Whenever I run into my research professor from last summer, I see her the exact same way: short on time, scrambling to finish up an email, late to some meeting or lecture, or just frazzled. I always feel so guilty for every second I spend with her, because I know it’s one second I’m taking away from her extremely packed schedule. That scares me a lot. I don’t ever want to be someone who people are afraid to talk to because they feel my time is worth more than mine.
I know that not all physicians have this issue with their time, and I know she takes on a lot more than she has to (she is a clinician, researcher, and lecturer). And I know she’s fought to keep her work-week at three days rather than five, so that’s probably why she’s so busy on the three days I do ever see her. Not to mention she always looks put together. But she’s just so… busy. So, so diligent in her work. I can’t imagine for a second that she would sit at her desk and just not do anything, or find herself being unproductive in any task. She seems so focused in anything she’s doing, only because she can’t allow herself not to be. Thinking about my own habits, I’m abhorred at how much time I spend “studying” and how much of that is actually spent on distractions, Facebook, or just wandering off into space… and I can’t even picture her allowing herself that minute of distraction because she can’t afford that amount of lost time. It’s really fascinating. Of course that isn’t by any means a bad thing, it’s just mind-blowing to me that someone can have packed three jobs into such little time that she is now so disciplined as to not allow herself to waste a second.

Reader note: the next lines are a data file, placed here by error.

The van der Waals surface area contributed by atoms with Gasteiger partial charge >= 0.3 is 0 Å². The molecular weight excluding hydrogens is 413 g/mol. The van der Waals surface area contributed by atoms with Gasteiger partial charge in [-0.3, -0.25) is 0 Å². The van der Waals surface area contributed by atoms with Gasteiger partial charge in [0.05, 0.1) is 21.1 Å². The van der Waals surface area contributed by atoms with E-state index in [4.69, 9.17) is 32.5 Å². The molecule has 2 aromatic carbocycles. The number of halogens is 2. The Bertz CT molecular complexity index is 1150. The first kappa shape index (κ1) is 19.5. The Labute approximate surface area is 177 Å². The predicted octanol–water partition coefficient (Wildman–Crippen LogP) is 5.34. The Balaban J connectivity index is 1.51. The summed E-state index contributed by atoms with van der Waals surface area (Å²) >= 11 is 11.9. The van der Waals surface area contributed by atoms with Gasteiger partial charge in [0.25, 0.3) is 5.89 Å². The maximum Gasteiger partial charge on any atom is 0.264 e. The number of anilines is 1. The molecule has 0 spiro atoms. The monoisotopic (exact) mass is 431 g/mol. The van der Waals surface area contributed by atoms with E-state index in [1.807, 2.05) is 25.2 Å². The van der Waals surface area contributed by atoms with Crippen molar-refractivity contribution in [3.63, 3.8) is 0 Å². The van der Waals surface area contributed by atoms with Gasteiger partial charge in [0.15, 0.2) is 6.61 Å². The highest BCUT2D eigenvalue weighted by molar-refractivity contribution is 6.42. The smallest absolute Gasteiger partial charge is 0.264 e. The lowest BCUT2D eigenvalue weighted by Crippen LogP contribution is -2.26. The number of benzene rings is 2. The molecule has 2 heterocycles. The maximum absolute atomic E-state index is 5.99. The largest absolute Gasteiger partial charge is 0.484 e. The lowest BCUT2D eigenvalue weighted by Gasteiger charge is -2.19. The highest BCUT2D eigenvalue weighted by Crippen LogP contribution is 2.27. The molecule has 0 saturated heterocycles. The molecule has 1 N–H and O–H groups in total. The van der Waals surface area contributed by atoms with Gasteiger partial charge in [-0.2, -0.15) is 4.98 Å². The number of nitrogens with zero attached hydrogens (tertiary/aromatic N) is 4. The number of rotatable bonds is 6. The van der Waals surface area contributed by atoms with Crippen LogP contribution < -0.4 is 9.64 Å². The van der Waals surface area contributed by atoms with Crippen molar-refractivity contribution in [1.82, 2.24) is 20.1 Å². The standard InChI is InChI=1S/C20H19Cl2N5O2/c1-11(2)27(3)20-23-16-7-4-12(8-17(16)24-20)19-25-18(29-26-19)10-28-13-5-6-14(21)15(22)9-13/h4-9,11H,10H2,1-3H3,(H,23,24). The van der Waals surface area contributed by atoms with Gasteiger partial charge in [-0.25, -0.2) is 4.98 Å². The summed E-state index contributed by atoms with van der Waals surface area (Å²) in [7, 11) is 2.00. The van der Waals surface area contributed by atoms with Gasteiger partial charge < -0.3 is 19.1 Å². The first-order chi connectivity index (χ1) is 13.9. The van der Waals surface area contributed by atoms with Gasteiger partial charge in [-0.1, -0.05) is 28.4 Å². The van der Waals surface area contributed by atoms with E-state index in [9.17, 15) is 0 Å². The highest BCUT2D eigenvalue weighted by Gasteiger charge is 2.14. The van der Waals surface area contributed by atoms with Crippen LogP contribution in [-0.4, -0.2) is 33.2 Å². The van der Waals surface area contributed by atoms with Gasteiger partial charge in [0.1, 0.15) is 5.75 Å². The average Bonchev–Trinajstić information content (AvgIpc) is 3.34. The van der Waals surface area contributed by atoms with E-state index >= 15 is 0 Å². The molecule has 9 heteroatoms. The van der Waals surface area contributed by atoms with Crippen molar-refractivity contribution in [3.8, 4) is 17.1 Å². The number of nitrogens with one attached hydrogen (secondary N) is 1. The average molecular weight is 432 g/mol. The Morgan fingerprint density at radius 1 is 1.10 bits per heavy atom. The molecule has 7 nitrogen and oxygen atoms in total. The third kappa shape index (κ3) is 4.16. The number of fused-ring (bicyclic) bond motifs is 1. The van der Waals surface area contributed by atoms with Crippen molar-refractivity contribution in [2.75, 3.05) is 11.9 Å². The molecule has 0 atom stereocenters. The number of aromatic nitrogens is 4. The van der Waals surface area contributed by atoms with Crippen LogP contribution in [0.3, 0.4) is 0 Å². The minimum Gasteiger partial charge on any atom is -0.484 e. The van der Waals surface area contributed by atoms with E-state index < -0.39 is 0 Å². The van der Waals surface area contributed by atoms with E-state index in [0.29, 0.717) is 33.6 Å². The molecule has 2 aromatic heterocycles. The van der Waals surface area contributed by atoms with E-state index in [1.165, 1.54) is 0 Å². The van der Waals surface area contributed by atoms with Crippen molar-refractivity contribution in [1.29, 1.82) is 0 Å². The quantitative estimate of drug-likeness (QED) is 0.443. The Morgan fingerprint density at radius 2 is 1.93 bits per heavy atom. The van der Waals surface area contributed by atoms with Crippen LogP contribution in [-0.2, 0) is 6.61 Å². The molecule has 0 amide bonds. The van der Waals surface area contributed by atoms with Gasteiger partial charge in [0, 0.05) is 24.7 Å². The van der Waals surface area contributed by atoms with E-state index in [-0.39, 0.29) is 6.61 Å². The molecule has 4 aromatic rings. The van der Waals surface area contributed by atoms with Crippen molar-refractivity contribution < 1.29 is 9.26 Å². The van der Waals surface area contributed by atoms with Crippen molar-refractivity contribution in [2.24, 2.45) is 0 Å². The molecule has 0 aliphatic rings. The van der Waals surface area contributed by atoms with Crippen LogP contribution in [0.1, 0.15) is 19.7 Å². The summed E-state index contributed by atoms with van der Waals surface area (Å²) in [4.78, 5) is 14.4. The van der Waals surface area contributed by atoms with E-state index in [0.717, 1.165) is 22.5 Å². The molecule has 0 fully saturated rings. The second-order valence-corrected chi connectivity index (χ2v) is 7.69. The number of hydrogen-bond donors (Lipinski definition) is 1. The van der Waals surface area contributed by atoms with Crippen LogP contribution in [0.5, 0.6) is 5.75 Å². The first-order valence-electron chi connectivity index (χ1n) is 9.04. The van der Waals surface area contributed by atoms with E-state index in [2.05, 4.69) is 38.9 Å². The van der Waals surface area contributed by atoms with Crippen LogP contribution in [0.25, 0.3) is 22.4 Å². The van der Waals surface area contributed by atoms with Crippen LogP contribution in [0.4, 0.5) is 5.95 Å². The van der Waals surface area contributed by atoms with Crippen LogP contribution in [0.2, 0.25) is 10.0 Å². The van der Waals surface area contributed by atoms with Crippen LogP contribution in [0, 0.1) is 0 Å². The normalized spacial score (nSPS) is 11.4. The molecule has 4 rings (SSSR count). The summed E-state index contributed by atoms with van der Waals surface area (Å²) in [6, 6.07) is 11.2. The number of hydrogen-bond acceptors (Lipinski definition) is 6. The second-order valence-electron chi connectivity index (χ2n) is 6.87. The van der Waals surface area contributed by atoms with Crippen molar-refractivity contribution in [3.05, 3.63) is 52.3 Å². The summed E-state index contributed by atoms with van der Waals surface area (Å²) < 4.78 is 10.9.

There’s a lot for me to learn in her example, both in how to improve in my gross time-wasting habits, to how not to give off the impression that I’m too busy for anyone. While I’m incredibly impressed that she’s able to get the full bang for her buck in every minute of her day, that also wards off humble and lowly people like myself from even wanting to approach her. Like so many things in life, I guess time management comes down to a very delicate balance.